India! Spicy, loud,colourful, playful.
Our first stop for AsiaQuest, as we have said on posts some 5 years ago when we first visited this country, can be at the same time one of the best or the worst experiences. As its tourism logo suggests it is “Incredible India” !
India will teach you how to be patient and how to manage situations you never thought you would be. India might bring you a hell lot of discomfort.Dirty roads, typical stomach problems and sometimes communication is not ideal. However,and inspite of all the discomfort, India will give you endless freedom to enjoy this diverse land and mingle with the friendly people and their ancient traditions.
For these reasons, India could not be out of the list of our AsiaQuest :)
We landed in Delhi airport on the 15th of December. The flight was comfortable even though excitement kept us awake. Luckily we were going to be hosted by Kazuma ,friend of our friend from Uni, Christina. We headed to the metro which was to our surprise upgraded ! New wagons and even plugs for electrical devices ! People around us were dressed most of them in western clothing playing with their smartphones. But still this is the capital and one of the most expensive cities in India (other than Bolywood’s Mumbai).
Our stop was a middleclass Indian neighbourhood. A complex of houses under a central gate. Even though middleclass though still the streets were sandy , dirty and the houses were tight and packed, looking unfinished. Our hosts were 3 cool guys living on their own and had their own company organising events. Our stay was comfortable from the accommodation part so we got out there ready to explore Delhi !
Delhi is the ideal place for someone to start touring around India.Having in total 7 cities that have existed in the past centuries in the area , Delhi offers incredible contrast and variety in its buildings and architecture.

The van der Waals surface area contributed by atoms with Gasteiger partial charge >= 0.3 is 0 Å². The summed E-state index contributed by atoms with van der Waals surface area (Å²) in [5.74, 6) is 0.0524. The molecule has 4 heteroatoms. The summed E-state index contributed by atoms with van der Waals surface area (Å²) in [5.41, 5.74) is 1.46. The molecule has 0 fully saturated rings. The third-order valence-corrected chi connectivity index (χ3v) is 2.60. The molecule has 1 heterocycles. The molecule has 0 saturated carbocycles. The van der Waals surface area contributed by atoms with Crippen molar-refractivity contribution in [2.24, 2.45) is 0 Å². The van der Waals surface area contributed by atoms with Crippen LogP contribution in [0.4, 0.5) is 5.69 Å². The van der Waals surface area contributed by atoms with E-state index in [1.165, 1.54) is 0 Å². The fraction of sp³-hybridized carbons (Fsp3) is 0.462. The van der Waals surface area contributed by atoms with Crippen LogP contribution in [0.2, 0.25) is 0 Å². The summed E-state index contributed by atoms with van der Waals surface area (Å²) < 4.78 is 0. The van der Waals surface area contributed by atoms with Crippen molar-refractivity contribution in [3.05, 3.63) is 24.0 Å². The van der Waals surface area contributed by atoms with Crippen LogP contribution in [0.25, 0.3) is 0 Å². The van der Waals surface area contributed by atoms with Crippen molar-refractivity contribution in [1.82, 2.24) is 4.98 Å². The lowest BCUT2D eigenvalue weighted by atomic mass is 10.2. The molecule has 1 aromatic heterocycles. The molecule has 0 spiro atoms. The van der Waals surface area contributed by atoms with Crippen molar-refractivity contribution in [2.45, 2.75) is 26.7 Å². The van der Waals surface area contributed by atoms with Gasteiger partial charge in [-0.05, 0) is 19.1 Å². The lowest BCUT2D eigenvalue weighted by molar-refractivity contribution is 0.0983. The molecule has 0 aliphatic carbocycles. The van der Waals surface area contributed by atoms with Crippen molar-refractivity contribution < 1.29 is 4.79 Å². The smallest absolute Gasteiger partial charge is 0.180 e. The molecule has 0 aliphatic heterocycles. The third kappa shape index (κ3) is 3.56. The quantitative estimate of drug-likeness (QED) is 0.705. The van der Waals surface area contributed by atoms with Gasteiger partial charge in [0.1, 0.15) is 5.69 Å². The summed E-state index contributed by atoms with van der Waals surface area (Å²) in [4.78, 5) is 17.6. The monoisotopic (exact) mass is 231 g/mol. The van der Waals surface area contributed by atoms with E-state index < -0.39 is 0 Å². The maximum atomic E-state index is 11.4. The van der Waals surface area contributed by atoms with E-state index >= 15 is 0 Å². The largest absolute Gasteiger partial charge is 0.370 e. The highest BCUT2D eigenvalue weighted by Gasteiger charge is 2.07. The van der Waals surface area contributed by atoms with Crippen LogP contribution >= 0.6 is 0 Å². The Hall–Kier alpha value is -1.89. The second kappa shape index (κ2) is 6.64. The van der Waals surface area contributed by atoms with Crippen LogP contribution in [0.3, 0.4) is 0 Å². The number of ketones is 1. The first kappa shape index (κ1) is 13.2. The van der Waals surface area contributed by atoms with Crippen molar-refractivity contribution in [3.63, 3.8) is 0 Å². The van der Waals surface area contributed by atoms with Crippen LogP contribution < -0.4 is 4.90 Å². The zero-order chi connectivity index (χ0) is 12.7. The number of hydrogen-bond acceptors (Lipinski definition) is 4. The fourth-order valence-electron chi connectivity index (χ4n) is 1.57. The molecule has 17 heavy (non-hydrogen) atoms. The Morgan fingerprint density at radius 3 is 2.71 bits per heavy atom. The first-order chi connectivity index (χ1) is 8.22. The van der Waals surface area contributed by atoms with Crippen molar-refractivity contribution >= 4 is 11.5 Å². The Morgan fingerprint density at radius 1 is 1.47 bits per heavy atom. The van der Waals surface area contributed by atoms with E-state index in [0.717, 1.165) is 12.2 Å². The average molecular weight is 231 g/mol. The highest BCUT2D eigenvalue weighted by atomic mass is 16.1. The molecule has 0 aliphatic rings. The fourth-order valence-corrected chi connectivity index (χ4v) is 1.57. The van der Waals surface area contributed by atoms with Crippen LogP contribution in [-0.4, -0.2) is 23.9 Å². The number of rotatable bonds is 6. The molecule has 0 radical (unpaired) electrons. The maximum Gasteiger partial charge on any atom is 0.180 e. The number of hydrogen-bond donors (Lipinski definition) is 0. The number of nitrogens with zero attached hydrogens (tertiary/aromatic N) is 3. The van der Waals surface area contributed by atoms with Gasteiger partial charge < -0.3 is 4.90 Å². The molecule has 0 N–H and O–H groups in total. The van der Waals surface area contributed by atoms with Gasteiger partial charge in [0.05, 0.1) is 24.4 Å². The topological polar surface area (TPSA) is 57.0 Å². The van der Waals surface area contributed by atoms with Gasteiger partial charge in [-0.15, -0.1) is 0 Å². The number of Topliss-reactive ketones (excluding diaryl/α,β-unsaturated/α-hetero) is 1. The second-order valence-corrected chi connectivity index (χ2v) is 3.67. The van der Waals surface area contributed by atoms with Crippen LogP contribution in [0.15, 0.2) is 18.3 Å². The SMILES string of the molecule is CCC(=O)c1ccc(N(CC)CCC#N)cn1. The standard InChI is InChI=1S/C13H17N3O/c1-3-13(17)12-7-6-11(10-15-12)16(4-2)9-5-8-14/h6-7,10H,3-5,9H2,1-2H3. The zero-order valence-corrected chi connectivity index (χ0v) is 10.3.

The same evening we decided to visit Qutib Minar as it was only 2 km from were we were staying. After getting out on the dusty road and got on an autoricksaw the same excitement hit us again!
I don’t know really but we find them so exciting to travel in mainly because it is a hybrid between a scooter and mini car ! Anyway after 10minutes of some crazy indian driving we were there. And indeed Qutib Minar looked impressive. It was built in 1199 and till today it is considered the highest brick-made minar in India.
We took our time strolling around the area and as it was getting dark the smells of familiar mix of dust essence sticks burning and the smell of food led us to a small area with a deserted mosque on top ! For us this was the biggest and real discovery. In the dim city lights , locals were sitting at the steps, others walking around it. We stayed a little bit and felt really calm observing the people pass by.
After that in a local place not very clean looking but very busy, we decided to have our first meal , butter chicken with Naan bread which was really good !
We spent 2 days in Delhi exploring the main sights of this city, something that we hadn’t time to do the previous time in India. We got to visit the Old Delhi with its main LandMark, the Red Fort (Lal Qila) .
Lal Qila in hindustani means the “Blessed Fort” and this was the residence of the Mughal emperor of India for nearly 200 years. It was built around 1648 by Shah Jahan at the peak of the Mughal Era so as to be his palace of the then capital Shahjahanabad. Around the huge area of the fort you can be sure to get lost in this part of the old capital, today called Old Delhi, with its chaotic Bazaar, Chandni Chowk, and its busy streets. They are actually so crowded that we had to take a bicycle ricksaw to be able to get there!
Chandni Chowk is one of the oldest and biggest wholesale markets in India so there you can find everything from fruits and vegetalbles, spices and masala mixes to sari decorative elements, sparkly beads and bangles , and even ceremonial arifacts and powders of all sorts!
Another side of the Mughal legacy in Delhi are the wonderful tombs and mausoleums of the tomb complex of Isa Khan Niyazi, an Afghan noble in Sher Shah Suri’s court of the Suri dynasty, who fought against the Mughals, constructed in 1547 CE, as per Wikipedia.
The complex includes several other tombs other than the tomb of the Emperor Humayun. It represented a leap in Mughal architecture, and together with its accomplished Charbagh garden, typical of Persian gardens, but never seen before in India, it set a precedent for subsequent Mughal architecture a tecnique that reached its zenith with the Taj Mahal, at Agra.
First impression of India being easy and uneventful we were ready to board the train for our next destination, Amritsar and the Golden Temple!